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Real talk - can we find an alternative to silver?


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4 hours ago, Frank Wylie said:

There's no puffery;  the job is hellishly difficult to coat film to the standards Kodak has established over their History.

Think of the coating alley as a Giant steamship you have to have to push into dock with a small ski boat.  The inertia of the process is astronomical, the standards extremely exacting, the raw materials and chemicals must be totally pure and clean...

in 2012, the main coating drum of Efke Film in Croatia broke down (so I have heard) and they simply walked away from film production because they knew they could never recoup the cost of getting the coating alleys back up and operational.  Efke sole a fair amount of film and was well regarded in the still film industry.

Nothing is off the shelf, nothing is easy. 

As Phil Rhodes implies;  ask Ferrania how easy it is, even when you have some access to former employees and a small, preexisting coating alley (yes, in bad condition, but in place nonetheless).

 

 

I do appreciate the work involved. I was just pointing out that compared to say, creating CPUs or other nano-precise processes that must be done in negative pressure rooms, etc, that it cant be that hard to automate. Kodak isnt (or wasnt, at least) some small time operation that had to rely on manual labor for everything because they couldnt afford machinery. Am I to believe that creating film stock is more precise than creating a modern CPU? I would need some hard data to believe that.

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3 hours ago, Matthew W. Phillips said:

I do appreciate the work involved. I was just pointing out that compared to say, creating CPUs or other nano-precise processes that must be done in negative pressure rooms, etc, that it cant be that hard to automate. Kodak isnt (or wasnt, at least) some small time operation that had to rely on manual labor for everything because they couldnt afford machinery. Am I to believe that creating film stock is more precise than creating a modern CPU? I would need some hard data to believe that.

Frankly, I don't think you do; in fact I am sure you do not.

Having toured the color coating alleys in Rochester back in 2008, I can assure you the companies that build CPU manufacturing facilities would not have a fun time trying to replicate Kodak's color coating alley.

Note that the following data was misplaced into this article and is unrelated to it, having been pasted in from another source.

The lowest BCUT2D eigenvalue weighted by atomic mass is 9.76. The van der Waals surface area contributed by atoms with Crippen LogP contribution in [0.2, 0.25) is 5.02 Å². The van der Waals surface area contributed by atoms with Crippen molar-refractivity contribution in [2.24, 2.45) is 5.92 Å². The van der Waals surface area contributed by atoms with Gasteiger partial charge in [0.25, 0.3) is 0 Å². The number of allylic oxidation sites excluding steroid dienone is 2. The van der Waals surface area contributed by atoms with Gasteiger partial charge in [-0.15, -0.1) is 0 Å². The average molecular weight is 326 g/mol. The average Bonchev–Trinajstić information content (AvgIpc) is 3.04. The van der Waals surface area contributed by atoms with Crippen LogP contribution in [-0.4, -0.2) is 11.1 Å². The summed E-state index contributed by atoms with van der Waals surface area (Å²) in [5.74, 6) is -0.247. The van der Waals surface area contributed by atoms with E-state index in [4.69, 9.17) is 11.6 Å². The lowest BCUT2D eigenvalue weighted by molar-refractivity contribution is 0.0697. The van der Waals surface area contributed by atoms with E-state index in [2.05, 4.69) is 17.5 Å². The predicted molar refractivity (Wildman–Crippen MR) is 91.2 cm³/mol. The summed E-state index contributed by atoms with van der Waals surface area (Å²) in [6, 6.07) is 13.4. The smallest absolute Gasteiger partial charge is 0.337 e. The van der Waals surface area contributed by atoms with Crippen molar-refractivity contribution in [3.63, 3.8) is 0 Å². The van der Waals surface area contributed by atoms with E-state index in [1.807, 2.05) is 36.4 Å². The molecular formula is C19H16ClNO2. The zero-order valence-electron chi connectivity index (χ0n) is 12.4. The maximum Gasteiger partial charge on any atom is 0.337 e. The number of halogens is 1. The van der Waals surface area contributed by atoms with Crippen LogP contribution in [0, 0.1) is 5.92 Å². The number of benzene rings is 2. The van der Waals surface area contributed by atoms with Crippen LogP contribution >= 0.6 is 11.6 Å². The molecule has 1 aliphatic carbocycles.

But, please, be my guest and whip up an alternative.  I'll even put in the first order for 10K of good color negative stock.

35mm please.

Let me know when it's done.

I will have my checkbook ready...

 

 

Edited by Frank Wylie
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44 minutes ago, Frank Wylie said:

Frankly, I don't think you do; in fact I am sure you do not.

Having toured the color coating alleys in Rochester back in 2008, I can assure you they companies that build CPU manufacturing facilities would not have a fun time trying to replicate Kodak's color coating alley. 

But, please, be my guest and whip up an alternative.  I'll even put in the first order for 10K of good color negative stock.

35mm please.

Let me know when it's done.

I will have my checkbook ready...

 

 

No need to be testy. I am just asking about what makes it so difficult? You arent giving too many specifics. Are there any videos online that show this process? I don't think you are giving enough respect to how much tech. has advanced as far as automation and robotics. And 2008 was 14 years ago.

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47 minutes ago, Frank Wylie said:

But, please, be my guest and whip up an alternative.  I'll even put in the first order for 10K of good color negative stock.

35mm please.

Let me know when it's done.

I will have my checkbook ready...

 

 

I am not saying I have an alternative. But I am not Kodak. Kodak has a reputation for going with the status quo and not taking advantage of advances in technology. It is their business to figure out better/cheaper/etc ways to create their products. Most other industries that still exist have done just that but Kodak is supposed to get a free pass because why? I couldnt care less if they go out of business. If film can become a viable format again, someone will figure out how to make it work. 

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Not being testy; I am simply confident.

Your statement that Kodak has "a reputation for going with the status quo and not taking advantage of advances in technology" is totally unsupported.  You won't find a more advanced coating facility on the face of the earth.

An I don't think you are giving enough respect to the state of the art coating facility Kodak runs.   They are not ladling out goop in a room with pigeons flying around in the rafters.

Order a copy of this book, have a read and get back to me...

http://www.makingkodakfilm.com/

Of course, Shanebrook was not totally able to divulge everything about the process, but there is enough detail to realize just how incredibly difficult it is to make a multilayer color film.